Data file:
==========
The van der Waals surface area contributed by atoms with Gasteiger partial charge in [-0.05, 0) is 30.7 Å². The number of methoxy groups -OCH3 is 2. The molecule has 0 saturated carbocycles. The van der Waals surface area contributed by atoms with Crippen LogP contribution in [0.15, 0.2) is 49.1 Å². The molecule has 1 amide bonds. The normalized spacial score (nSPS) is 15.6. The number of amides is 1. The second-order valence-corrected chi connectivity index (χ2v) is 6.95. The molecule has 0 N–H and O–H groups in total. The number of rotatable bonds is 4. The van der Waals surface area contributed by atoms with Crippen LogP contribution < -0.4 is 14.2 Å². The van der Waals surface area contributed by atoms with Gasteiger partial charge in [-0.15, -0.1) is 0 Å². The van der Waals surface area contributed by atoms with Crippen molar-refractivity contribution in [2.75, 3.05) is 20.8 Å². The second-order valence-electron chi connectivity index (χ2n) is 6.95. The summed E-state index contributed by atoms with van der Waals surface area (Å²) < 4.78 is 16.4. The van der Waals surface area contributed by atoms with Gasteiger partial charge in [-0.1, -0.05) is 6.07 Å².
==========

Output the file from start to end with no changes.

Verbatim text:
The van der Waals surface area contributed by atoms with Gasteiger partial charge in [-0.05, 0) is 30.7 Å². The number of methoxy groups -OCH3 is 2. The molecule has 0 saturated carbocycles. The van der Waals surface area contributed by atoms with Crippen LogP contribution in [0.15, 0.2) is 49.1 Å². The molecule has 1 amide bonds. The normalized spacial score (nSPS) is 15.6. The number of amides is 1. The second-order valence-corrected chi connectivity index (χ2v) is 6.95. The molecule has 0 N–H and O–H groups in total. The number of rotatable bonds is 4. The van der Waals surface area contributed by atoms with Crippen LogP contribution < -0.4 is 14.2 Å². The van der Waals surface area contributed by atoms with Gasteiger partial charge in [-0.15, -0.1) is 0 Å². The van der Waals surface area contributed by atoms with Crippen molar-refractivity contribution in [2.75, 3.05) is 20.8 Å². The second-order valence-electron chi connectivity index (χ2n) is 6.95. The summed E-state index contributed by atoms with van der Waals surface area (Å²) < 4.78 is 16.4. The van der Waals surface area contributed by atoms with Gasteiger partial charge in [-0.1, -0.05) is 6.07 Å².